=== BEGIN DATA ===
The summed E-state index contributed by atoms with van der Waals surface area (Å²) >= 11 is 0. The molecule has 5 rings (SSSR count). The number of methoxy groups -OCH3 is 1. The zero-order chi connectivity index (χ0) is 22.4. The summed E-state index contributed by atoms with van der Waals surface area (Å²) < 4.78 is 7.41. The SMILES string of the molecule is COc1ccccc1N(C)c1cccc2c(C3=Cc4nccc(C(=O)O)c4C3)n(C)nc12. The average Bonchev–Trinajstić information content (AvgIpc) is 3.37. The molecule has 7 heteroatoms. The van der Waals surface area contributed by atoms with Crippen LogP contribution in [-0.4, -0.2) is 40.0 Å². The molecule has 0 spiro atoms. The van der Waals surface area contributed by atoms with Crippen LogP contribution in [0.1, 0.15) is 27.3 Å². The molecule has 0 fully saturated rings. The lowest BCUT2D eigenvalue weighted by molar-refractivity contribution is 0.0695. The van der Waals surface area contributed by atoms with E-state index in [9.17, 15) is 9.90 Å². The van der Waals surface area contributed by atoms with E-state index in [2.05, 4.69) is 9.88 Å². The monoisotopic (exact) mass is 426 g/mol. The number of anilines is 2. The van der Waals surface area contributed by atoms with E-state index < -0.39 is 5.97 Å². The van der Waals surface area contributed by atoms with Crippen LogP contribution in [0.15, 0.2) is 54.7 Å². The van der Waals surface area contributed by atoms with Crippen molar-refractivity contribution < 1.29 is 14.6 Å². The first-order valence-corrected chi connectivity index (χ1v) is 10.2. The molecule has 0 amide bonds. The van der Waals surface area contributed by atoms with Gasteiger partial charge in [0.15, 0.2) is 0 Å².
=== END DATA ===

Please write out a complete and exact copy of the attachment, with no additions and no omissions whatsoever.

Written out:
The summed E-state index contributed by atoms with van der Waals surface area (Å²) >= 11 is 0. The molecule has 5 rings (SSSR count). The number of methoxy groups -OCH3 is 1. The zero-order chi connectivity index (χ0) is 22.4. The summed E-state index contributed by atoms with van der Waals surface area (Å²) < 4.78 is 7.41. The SMILES string of the molecule is COc1ccccc1N(C)c1cccc2c(C3=Cc4nccc(C(=O)O)c4C3)n(C)nc12. The average Bonchev–Trinajstić information content (AvgIpc) is 3.37. The molecule has 7 heteroatoms. The van der Waals surface area contributed by atoms with Crippen LogP contribution in [-0.4, -0.2) is 40.0 Å². The molecule has 0 spiro atoms. The van der Waals surface area contributed by atoms with Crippen LogP contribution in [0.1, 0.15) is 27.3 Å². The molecule has 0 fully saturated rings. The lowest BCUT2D eigenvalue weighted by molar-refractivity contribution is 0.0695. The van der Waals surface area contributed by atoms with E-state index in [9.17, 15) is 9.90 Å². The van der Waals surface area contributed by atoms with E-state index in [2.05, 4.69) is 9.88 Å². The monoisotopic (exact) mass is 426 g/mol. The number of anilines is 2. The van der Waals surface area contributed by atoms with E-state index < -0.39 is 5.97 Å². The van der Waals surface area contributed by atoms with Crippen LogP contribution in [0.15, 0.2) is 54.7 Å². The van der Waals surface area contributed by atoms with Crippen molar-refractivity contribution < 1.29 is 14.6 Å². The first-order valence-corrected chi connectivity index (χ1v) is 10.2. The molecule has 0 amide bonds. The van der Waals surface area contributed by atoms with Gasteiger partial charge in [0.15, 0.2) is 0 Å².